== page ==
Another bill on our radar is House Bill 524, which adds red tape and government mandates to Montana residential solar installers and distributors. This bill only applies to residential installs; commercial and utility scale solar installations are not included. The bill was heavily amended to now only require a restatement and disclosure of the solar panel “country of origin” to the end customer. Failure to comply could result in investigations from the Attorney General, up to $10,000 in fines, and 2 years in prison. This bill clearly goes beyond the pale on penalties to Montana small business owners. Country of origin listings are also already for this product through U.S. federal law enforced by Customs & Border Protection. If passed and signed by the governor, this bill would add more government without any clear enforcement or verification guidance for installers to follow. You hear the term “solution in search of a problem” tossed around at the capitol often. But, that is the best way to describe House Bill 524. This bill is still alive and we encourage you to write your Senators opposing HB 524.

MREA Board President Brad van Wert and Executive Director Makenna Sellers at the Capitol in February.

In the realm of local control, House Bill 241 bans the future adoption of Montana State building codes that allow for EV and solar design integration. MREA opposes this bill as a “work harder, not smarter” concept that will make home electrification most costly for hard working Montanans.

Increasing taxes on utility scale renewable energy projects was a big topic this session, much like in 2021. The two bill proposals, SB 97 and HB 454, would have increased taxes on large scale renewables five-fold. Lawmakers recognized that taxing renewable development out of existence would make our energy generation market uncompetitive, and rural Montana would lose out on the revenue streams and jobs from these projects. Both bills were tabled in committee.

A pro-business and pro-renewable energy access bill MREA supported this session was Senate Bill 399, which would have enabled subscription-based community scale solar projects in more parts of Montana. Community solar is gaining momentum in other states as a way for families to invest in clean energy savings, and breaks down barriers to solar access for those who rent, have modest electricity use, or donot have the structural environment suitable to installer solar on their roof or owned property. This bill nearly passed committee on a tie vote but was ultimately tabled this session.

The big themes of the 68th Legislature from Jan - March have been handling the budget surplus, finding ways to address the affordable housing crunch, and a suite of “will they? won’t they” referenda to amend the Montana State Constitution. One draft, LC2385, would have considered changing our right to a clean and healthful environment. Montana Renewable Energy Association teamed up with our allies in conservation and public lands to make sure our right to a clean and healthful environment in Montana is protected. But we will stay vigilant, especially leading up to the second transmittal deadline for appropriations, revenue bills, and referenda to move by April 4th. Taking stock of energy policy proposals as a whole these past few months, I can say that both the House and Senate Energy Committees have been markedly quieter this session compared to past legislative years.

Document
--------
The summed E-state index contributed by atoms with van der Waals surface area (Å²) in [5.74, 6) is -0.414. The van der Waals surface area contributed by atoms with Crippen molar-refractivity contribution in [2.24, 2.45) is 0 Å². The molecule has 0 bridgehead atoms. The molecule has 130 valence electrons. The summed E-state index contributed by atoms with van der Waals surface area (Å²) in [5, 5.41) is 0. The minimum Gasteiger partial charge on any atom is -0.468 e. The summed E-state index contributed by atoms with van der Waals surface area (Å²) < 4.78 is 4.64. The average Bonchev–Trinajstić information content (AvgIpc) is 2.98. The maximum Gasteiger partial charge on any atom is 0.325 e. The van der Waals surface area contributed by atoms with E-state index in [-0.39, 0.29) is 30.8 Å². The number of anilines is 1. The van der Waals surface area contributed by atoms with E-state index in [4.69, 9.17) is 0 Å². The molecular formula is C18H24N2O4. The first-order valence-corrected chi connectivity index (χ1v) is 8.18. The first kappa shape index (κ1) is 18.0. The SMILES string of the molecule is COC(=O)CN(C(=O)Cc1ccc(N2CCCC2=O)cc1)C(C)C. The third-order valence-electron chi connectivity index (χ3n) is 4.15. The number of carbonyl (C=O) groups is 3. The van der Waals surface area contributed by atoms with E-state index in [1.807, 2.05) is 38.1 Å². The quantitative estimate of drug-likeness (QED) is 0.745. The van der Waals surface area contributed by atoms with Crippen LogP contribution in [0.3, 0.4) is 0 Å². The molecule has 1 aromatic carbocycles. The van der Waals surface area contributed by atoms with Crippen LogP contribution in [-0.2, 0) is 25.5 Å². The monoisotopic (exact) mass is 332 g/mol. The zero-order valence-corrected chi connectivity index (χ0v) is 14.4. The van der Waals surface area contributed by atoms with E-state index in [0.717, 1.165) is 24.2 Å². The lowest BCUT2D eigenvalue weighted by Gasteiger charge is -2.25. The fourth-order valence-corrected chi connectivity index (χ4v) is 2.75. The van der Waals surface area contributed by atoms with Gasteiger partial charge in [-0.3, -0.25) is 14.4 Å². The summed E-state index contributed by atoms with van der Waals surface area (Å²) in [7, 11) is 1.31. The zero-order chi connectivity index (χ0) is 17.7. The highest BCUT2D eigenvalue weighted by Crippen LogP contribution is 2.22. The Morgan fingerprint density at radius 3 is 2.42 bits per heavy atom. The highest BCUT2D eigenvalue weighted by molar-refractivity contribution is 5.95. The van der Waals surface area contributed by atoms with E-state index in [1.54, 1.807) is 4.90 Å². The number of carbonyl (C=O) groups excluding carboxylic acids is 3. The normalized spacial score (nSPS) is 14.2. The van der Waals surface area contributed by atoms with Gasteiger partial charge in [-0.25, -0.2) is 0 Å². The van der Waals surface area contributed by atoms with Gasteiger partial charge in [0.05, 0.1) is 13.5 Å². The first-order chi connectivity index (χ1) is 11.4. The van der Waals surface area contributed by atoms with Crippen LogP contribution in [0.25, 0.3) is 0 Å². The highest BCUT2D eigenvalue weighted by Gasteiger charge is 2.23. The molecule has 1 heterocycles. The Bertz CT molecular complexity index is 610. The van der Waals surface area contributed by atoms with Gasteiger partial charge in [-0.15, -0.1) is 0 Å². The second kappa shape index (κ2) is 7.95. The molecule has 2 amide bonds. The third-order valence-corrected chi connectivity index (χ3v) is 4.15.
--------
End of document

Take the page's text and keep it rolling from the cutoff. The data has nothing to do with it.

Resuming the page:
An important caveat to keep in mind is nothing is certain until sine die. Sine die is the official adjournment of the legislative assembly; that is currently scheduled for May 4, 2023. MREA will stay vigilant and continue to track amendments and anything else that could be proposed on renewables and distributed generation in the final days of the session. You can support our education and advocacy work by joining as a member! Visit for more.

Ready to be involved in MREA's citizen advocacy? Here’s how:

Action Alerts. Keep an eye on your email the remainder of the session for our action alerts. Check regularly to make sure they're not going to your 'spam' folder. Plus, help us reach more Montanans by forwarding our email action alerts to your friends and colleagues during the Session. You can sign up for our action alerts here.

Donate to support our efforts. MREA is a small organization, and lobbying at the Capitol is expensive. MREA is often working against large lobbyist groups that can spend thousands of dollars and hire teams of lobbyists. Every donation to MREA allows us to work that much harder to defend Montana's renewable energy policies. Donate here.

Join MREA as a member. The larger our voice, the louder we speak (HB359 is a great example of the success this can lead to!). We work directly with our members to engage them in our lobbying and citizen advocacy efforts. Make sure your membership is up to date, and if you're not yet a member join our community to get the insider scoop!